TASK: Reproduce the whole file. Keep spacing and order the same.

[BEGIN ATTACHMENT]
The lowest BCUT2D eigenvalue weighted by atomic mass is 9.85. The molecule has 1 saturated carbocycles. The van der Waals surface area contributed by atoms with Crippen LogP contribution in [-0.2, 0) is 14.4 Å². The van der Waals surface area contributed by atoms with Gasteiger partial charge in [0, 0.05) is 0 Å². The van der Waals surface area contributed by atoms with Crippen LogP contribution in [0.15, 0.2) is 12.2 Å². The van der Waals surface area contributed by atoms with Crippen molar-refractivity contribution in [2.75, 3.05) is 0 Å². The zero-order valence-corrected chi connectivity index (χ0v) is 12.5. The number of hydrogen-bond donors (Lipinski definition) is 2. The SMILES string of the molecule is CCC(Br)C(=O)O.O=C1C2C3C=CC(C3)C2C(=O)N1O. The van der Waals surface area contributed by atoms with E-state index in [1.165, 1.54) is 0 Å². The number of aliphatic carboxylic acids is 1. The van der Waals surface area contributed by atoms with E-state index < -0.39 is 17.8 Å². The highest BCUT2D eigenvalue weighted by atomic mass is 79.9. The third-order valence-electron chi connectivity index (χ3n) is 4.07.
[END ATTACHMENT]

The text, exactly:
The lowest BCUT2D eigenvalue weighted by atomic mass is 9.85. The molecule has 1 saturated carbocycles. The van der Waals surface area contributed by atoms with Crippen LogP contribution in [-0.2, 0) is 14.4 Å². The van der Waals surface area contributed by atoms with Gasteiger partial charge in [0, 0.05) is 0 Å². The van der Waals surface area contributed by atoms with Crippen LogP contribution in [0.15, 0.2) is 12.2 Å². The van der Waals surface area contributed by atoms with Crippen molar-refractivity contribution in [2.75, 3.05) is 0 Å². The zero-order valence-corrected chi connectivity index (χ0v) is 12.5. The number of hydrogen-bond donors (Lipinski definition) is 2. The SMILES string of the molecule is CCC(Br)C(=O)O.O=C1C2C3C=CC(C3)C2C(=O)N1O. The van der Waals surface area contributed by atoms with E-state index in [1.165, 1.54) is 0 Å². The number of aliphatic carboxylic acids is 1. The van der Waals surface area contributed by atoms with E-state index < -0.39 is 17.8 Å². The highest BCUT2D eigenvalue weighted by atomic mass is 79.9. The third-order valence-electron chi connectivity index (χ3n) is 4.07.